Monday, 30 May 2011

Wise modelling

Photographer: Joanna Nowek. Models: myself and Adrian

I was just reading the blog of a British model whose work I admire. Like a number of other well known UK art models who have recently announced their 'retirement' from the world of modelling - I would not dare use the term top internet models, lest someone takes offense, but I am digressing - she is a little tired of the drudgery and feels it is time to do other things, even though she will continue to model 'selectively'.
I left a comment on her blog post, then I realised I wanted to say more. A lot of it is simply my personal reflections on my own modelling and I dont expect anyone to share these opinions.
I dont believe that modelling is a career that really lasts a longtime. Let me rephrase that.  It CAN last but you will find that many models start very young, do some years of modelling - and some of them do very well financially, then do something else for a while, then return to it, then leave again, in other words  they will continue to model spasmodically and maybe act and do other things altogether. Although there are now several mature models - I love the label - and the demand for them is increasing for commercial work, they do not model full time even though they may be with top agencies. I was recently photographed by Suzy Conway, a model with a very well known agency who has now also taken up photography and alternates photography with modelling. There is not enough modelling to do, she told me.
Photographer: Suzy Conway
In the world of internet modelling there is a lot of work but much of this work, whereas it pays, is not particularly interesting and is age bound. Just today I was looking at a casting for a model 18-30 put out by a semi-professional photographer who is making an unspecified film and wants shots of women who can demonstrate real arousal, willing to be photographed before and after, adult level. All presented as if it were a scientific proposition ( I have nothing against adult work but I much prefer it when people say so upfront, rather than pretending it is an 'anatomical' study).  Even if I were in the right age group and even if paid generously - which in this case is less than  £100 for the job, so not generous in the least -  I doubt it very much I would want to do it, the pictures will not have any aesthetic value and to me that is important.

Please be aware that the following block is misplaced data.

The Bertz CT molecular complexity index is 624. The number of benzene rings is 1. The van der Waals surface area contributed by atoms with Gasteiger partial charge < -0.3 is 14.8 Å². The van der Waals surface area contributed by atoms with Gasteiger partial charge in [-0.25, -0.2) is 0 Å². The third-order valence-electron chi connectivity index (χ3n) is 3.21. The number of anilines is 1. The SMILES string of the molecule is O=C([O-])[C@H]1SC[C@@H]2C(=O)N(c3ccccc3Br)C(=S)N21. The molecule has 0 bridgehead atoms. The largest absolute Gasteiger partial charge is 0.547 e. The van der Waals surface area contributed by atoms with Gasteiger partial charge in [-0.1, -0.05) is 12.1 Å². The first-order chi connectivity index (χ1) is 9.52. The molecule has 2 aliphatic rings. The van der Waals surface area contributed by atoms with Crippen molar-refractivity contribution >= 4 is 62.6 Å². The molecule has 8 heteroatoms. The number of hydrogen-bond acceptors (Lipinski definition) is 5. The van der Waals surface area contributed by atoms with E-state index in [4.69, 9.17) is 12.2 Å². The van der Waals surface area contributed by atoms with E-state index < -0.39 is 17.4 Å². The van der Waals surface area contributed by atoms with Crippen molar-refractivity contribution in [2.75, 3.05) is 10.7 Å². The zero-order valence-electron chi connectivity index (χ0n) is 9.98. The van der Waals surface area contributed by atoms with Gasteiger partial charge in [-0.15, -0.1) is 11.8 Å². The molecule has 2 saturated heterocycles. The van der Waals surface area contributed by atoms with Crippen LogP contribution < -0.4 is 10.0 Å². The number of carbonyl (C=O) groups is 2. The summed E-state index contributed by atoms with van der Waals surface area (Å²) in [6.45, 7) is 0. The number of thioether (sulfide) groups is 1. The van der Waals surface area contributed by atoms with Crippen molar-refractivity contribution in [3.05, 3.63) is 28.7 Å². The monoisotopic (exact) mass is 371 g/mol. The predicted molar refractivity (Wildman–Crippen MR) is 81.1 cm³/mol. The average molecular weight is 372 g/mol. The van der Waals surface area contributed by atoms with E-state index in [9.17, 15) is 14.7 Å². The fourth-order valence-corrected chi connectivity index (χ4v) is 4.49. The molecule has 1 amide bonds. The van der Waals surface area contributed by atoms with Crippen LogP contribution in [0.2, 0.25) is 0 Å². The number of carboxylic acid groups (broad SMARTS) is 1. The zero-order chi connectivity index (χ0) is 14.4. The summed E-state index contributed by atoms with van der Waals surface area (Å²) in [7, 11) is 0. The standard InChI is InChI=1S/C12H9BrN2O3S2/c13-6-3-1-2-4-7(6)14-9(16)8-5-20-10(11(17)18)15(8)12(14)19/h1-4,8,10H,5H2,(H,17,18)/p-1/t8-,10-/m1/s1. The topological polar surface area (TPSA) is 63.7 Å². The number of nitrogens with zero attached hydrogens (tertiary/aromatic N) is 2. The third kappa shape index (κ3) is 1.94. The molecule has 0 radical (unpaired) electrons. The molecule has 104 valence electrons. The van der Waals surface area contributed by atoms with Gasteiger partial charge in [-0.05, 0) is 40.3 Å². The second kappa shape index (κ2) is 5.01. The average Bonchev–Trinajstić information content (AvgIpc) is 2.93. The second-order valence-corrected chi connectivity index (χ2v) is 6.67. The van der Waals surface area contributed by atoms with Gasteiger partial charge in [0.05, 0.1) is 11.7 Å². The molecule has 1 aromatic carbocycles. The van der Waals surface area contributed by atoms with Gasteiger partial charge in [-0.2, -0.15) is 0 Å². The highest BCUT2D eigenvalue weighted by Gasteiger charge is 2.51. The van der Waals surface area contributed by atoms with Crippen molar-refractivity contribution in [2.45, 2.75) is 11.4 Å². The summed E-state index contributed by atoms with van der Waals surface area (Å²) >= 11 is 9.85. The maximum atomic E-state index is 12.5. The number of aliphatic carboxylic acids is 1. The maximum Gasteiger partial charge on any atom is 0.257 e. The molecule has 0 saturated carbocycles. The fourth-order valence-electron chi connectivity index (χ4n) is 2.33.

Photographer: Andy
Art nude is not lucrative. It is often sustained entirely by the enthusiasm of both photographers and models, the desire to make some good images, the desire to experiment  and perhaps in the background there might be the possibility of an exhibition or  a book, often self published. So as an art nude model I dont expect to be making a proper  living out of it. What I expect is quality images. Because art nude is not glamour the age of the model is not so important, it all depends on the look , the ability, the general concept of the photograph. A model with character is often preferable to a 'perfect' model.  It is all quite open ended.
Photographer: Michael Culhane
 So to my online model friend who is contemplating on cutting down on shoots I would say that maybe it is the right thing to do.  It will give her the chance to choose wisely.
 The advent of digital cameras and the efflorescence of degree courses in photography has also meant that there is a young  generation of photographers, well trained and hungry for work. They are the ones that want to try new concepts and ideas and could benefit from the input of an experienced model. I have worked with some of them and have enjoyed it.
Sometimes all you need is to think about something in a different way and then you find that the opportunities present themselves!

(All photos modelled by Alex B.)

Friday, 27 May 2011

Derelict places

Photographer: Vernon Trent

I am in my element when I can do a shoot in a derelict building. I love the sense of decay that abandoned places convey. It probably stems from my earlier interest in archaeology and my wanderings among ruined Southeast Asian temples. Or maybe it is influenced by Romantic poetry and Gothic novels  in which  ruins are a common visual trope.

Photographer: Marc Wainwright

 There is a particular genre of fine art photography which has developed around the idea of a body in a decaying landscape, among ruins and sometimes rubble.
The images are highly evocative and beautifully textured.

Photographer: Neil Huxtable "Talkingdrum"

Last month Dazed Digital, the online version of Dazed and Confused published an interview with photographer Daniel Regan about his Abandoned project, a series of photographs taken in derelict buildings. I was thrilled to see among the images one taken at an unmistakable place, a disused mental hospital now being turned into luxury flats. I too have shot there, with photographers Jan Murphy and Vernon Trent and later with Neil Huxtable.

Last year I went back there with photographer Marc Wainwright and we could not gain access to the building, the security guard escorted us to the car politely but firmly. So we went to another derelict building in the same area and we shot there. Earlier this year Marc told me that even this building is now out of bounds. That's the problem with these locations, one day they are here, the next they're gone as someone decides to get rid of the decay and build something new.